Over at her blog, Lizzy wasn’t as struck by the novel. In large part, this is because she’s uncomfortable with its structure, even its classification. In A Strange Room comprises three novellas, each originally published in the Paris Review. Lizzy is not alone in asking whether three novellas strung together can make a novel – for starters, Claire Armistead in the Guardian has written “it would be perverse to allow it to win, if only because any number of fine works of fiction by Alice Munro have been excluded for being short stories.” It’s an acceptable point of view as far as it goes, but it seems to me to underplay the extent to which the three parts of In A Strange Room are in fact linked in one grand story. The viewpoint character, protagonist, and finally narrator of In A Strange Room is one Damon Galgut; in the course of three journeys taken over the period of some twenty years, he considers his relationship with travel, and with other people, and comes to understandings with both – and by extension, with the world. Here is a story of the sort we encounter daily: a fragmentary one, in truth made up by many smaller stories, which are in turn contained within yet further stories: “the past echoes in concentric rings through time.” [pg. 24]

If I have no problem seeing In A Strange Room as a novel, then what sort of a novel is it? It’s certainly an unusual one, a ruminative and yet restless work which changes location constantly without quite shifting its centre of gravity. Not just that – Galgut performs the trick of emobodying the trinity of perspective at the heart of his narrative with a gentle deftness. “History resists imagining,” he insists on only the fifth page of the volume, and by distancing Galgut the Writer from Galgut the Narrated he not just emphasises this dislocation but involves us in it. As the novel progresses, and the remembered Damon approaches the remembering one more closely in time (the novel begins with one walker approaching another and then passing, like each other’s mirror image); the first person is used more, the third less. In between we are drawn into the reminscences with the use of the second person, and we become as confused as Damon – more the past than the present variant – as to the relationship not just between people but between the parts of ourselves.

All this is done, however, lightly and unobtrusively. Galgut’s prose tiptoes past us, sounding like the purest tonic triad as we read, but leaving behind minor sevenths and dischords as it lingers. It is very hard to over-stress just how subtly written this novel is. If it has a weak section,  it is the middle, when Damon travels to central Africa and falls in several travellers, ultimately finding companionship with one group in particular – only to rebuff their overtures of further intimacy. The focus here, perhaps fittingly, is more diffuse, the line of story less clear. Yet it is also the section in which the novel’s core tension – between Damon’s love of travel, and yet the fact that travel is what he does to avoid love – becomes most apparent, and which includes some of its finest evocations of place, and of the conflicted experience of being fortunate enough to have the option of rootlessness:

“On the long hot walk back to his room he sees properly for the first time the ragged clothes on the smiling children, the bare interiors of the smoky huts with their two or three pieces of broken furniture, the skeletal dogs slinking away at his approach, and for the first time he chooses to understand why people who live here, whose country this is, might want to run errands for these foreign visitors passing through, and catch fish and cook for them, and clean after them.” [pg. 78]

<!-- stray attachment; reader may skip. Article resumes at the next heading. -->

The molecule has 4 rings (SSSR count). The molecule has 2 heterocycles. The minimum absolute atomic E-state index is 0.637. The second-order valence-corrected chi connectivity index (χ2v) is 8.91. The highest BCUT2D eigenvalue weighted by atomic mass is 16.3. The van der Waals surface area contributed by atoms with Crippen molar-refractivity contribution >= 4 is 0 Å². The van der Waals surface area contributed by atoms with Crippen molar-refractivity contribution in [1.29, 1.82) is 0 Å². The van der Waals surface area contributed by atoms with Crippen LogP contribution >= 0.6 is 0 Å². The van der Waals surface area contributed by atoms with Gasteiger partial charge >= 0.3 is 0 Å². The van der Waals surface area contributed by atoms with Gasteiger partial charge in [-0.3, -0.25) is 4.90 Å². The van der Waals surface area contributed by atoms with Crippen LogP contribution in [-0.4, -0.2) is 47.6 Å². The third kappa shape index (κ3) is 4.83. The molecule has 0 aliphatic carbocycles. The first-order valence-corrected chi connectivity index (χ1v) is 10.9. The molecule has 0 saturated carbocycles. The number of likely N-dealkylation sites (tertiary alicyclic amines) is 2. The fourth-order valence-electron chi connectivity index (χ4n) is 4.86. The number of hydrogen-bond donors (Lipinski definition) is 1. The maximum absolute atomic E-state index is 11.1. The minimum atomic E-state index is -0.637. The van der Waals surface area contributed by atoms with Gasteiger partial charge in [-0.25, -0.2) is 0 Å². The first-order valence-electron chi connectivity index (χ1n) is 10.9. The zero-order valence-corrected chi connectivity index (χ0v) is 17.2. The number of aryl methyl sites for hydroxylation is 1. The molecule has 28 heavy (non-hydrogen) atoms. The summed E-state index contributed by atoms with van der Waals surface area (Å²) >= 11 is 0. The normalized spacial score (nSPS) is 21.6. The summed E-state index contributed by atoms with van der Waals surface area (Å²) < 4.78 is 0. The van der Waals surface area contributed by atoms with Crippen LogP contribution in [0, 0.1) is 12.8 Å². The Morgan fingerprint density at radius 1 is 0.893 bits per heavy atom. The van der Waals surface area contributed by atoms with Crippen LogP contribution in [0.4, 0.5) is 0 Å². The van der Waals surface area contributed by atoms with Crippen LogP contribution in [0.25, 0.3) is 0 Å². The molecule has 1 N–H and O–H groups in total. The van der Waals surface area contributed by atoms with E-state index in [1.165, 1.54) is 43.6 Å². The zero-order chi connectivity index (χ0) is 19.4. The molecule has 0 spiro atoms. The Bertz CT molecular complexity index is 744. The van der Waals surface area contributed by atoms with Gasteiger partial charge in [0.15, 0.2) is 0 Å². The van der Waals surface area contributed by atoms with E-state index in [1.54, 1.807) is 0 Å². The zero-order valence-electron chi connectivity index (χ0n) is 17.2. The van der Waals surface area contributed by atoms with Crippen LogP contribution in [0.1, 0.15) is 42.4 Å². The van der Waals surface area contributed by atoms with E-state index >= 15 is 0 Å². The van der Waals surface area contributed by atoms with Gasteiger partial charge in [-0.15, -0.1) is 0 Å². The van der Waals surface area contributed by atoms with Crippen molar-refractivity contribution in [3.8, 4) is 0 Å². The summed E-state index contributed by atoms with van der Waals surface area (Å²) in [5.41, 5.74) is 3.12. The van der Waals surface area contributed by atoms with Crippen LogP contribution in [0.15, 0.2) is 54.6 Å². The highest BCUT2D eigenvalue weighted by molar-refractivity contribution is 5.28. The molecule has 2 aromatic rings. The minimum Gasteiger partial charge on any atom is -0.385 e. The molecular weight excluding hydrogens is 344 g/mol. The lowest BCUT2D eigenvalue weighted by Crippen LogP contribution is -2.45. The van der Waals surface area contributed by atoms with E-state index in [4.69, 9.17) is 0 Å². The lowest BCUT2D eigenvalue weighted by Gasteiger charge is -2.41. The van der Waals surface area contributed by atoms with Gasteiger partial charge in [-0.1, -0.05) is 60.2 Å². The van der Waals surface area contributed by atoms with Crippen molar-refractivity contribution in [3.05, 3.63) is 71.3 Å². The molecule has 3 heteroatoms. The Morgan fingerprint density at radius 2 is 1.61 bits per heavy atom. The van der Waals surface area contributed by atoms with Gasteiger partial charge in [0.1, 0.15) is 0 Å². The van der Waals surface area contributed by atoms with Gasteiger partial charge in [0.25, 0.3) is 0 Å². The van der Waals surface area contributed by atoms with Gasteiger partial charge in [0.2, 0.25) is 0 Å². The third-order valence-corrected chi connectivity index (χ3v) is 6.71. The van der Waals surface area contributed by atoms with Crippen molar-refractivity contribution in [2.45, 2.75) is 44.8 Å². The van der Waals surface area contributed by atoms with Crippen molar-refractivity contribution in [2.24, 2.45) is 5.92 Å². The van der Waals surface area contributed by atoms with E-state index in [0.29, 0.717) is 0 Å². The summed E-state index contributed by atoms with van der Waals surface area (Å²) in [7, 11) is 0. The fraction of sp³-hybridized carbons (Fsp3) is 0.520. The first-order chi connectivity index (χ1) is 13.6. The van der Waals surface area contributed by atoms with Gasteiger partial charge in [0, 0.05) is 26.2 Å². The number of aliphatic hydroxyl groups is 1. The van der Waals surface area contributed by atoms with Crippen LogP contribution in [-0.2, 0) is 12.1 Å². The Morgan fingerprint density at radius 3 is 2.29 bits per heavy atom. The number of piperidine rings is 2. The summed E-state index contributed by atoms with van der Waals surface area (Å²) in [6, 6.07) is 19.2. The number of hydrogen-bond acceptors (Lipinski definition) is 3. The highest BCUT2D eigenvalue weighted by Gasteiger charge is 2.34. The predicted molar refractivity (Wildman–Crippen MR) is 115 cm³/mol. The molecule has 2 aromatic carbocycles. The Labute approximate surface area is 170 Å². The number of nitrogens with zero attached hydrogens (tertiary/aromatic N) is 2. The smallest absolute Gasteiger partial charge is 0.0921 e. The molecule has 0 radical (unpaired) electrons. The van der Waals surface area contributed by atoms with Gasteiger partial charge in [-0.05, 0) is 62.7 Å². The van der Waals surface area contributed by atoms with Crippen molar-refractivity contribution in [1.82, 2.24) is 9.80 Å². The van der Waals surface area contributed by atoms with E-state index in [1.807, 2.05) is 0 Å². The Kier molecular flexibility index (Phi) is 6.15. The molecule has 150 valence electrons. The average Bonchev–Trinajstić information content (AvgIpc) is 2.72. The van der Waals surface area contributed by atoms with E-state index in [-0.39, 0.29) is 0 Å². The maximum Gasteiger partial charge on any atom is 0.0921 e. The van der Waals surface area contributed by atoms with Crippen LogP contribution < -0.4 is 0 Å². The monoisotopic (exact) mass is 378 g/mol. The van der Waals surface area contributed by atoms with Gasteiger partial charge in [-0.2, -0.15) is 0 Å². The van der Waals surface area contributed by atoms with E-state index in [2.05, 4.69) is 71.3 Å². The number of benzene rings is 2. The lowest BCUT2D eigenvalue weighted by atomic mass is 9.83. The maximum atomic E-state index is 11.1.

In A Strange Room is a sort of journey towards this kind of communal feeling, a hike towards shared experience. In the novel’s first part, the chronicle of Damon’s relationship with Reiner, a German walker he meets by chance and with whom he eventually treks across Lesotho, we learn with Galgut that the initially charismatic and attractive Reiner is a sort of voyaging narcissist: “it feels at times that for Reiner this country is only a concept, some abstract idea that can be subjugated to the will.” [pg. 25] In the third part, Damon travels again, this time with a much older and closer friend, Anna. They go to India, and Damon’s intention is to use travel, as he always has for himself, to distract Anna from her own emotional problems, for which she is heavily medicated and about which those closest to her constantly worry: “the feeling of life passing by might suspend her internal clamour.” [pg. 136] Already, however, we and Damon are becoming aware that this is impossible (“he became aware that he was forming connections with the place” [pg. 130]). Ultimately, Damon “can feel her helplessness from the other aside of the world” [pg. 157] – escape from emotional intimacy has become, has always been, a quixotic dream. If the company of others, of ourselves, is to be stuck in a single strange room, it is in truth the only one we have.

Galgut’s book is tender and beautiful, but also rather ugly and cold – it is a perfectly pitched, properly balanced work of some artistry, which quietly interrogates the bounds of the novel and never once – even when it is finished – loses the attention of its reader. In  a post which takes a title from one of Galgut’s many lovely turns of phrase, William Rycroft writes that the book is “quite a bleak read in places but Galgut’s prose, pared down here to the essentials, manages to find those small moments of promise in human interaction, as rare and precious as a flower in the desert.” In A Strange Room is indeed a melancholic novel on many levels; but it is a rewarding, humane, affecting one nevertheless. C might be a work of flawed genius, but sometimes a novel shouldn’t shout.